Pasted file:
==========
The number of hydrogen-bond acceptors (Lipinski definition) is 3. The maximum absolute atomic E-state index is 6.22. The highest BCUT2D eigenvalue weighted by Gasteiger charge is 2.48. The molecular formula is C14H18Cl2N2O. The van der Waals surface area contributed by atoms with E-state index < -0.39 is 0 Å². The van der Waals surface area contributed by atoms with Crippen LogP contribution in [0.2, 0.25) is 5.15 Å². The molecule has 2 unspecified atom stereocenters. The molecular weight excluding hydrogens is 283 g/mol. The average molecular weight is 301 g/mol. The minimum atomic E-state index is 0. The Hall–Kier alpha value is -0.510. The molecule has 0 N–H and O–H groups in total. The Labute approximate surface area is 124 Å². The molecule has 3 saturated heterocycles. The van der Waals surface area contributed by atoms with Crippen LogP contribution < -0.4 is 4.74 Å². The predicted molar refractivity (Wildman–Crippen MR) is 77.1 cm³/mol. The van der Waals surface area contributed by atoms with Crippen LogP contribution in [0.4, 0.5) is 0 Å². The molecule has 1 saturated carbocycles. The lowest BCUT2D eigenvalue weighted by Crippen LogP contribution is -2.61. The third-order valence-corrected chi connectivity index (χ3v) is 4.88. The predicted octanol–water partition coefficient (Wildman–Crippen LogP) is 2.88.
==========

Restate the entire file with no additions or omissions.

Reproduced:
The number of hydrogen-bond acceptors (Lipinski definition) is 3. The maximum absolute atomic E-state index is 6.22. The highest BCUT2D eigenvalue weighted by Gasteiger charge is 2.48. The molecular formula is C14H18Cl2N2O. The van der Waals surface area contributed by atoms with E-state index < -0.39 is 0 Å². The van der Waals surface area contributed by atoms with Crippen LogP contribution in [0.2, 0.25) is 5.15 Å². The molecule has 2 unspecified atom stereocenters. The molecular weight excluding hydrogens is 283 g/mol. The average molecular weight is 301 g/mol. The minimum atomic E-state index is 0. The Hall–Kier alpha value is -0.510. The molecule has 0 N–H and O–H groups in total. The Labute approximate surface area is 124 Å². The molecule has 3 saturated heterocycles. The van der Waals surface area contributed by atoms with Crippen LogP contribution < -0.4 is 4.74 Å². The predicted molar refractivity (Wildman–Crippen MR) is 77.1 cm³/mol. The van der Waals surface area contributed by atoms with Crippen LogP contribution in [0.4, 0.5) is 0 Å². The molecule has 1 saturated carbocycles. The lowest BCUT2D eigenvalue weighted by Crippen LogP contribution is -2.61. The third-order valence-corrected chi connectivity index (χ3v) is 4.88. The predicted octanol–water partition coefficient (Wildman–Crippen LogP) is 2.88.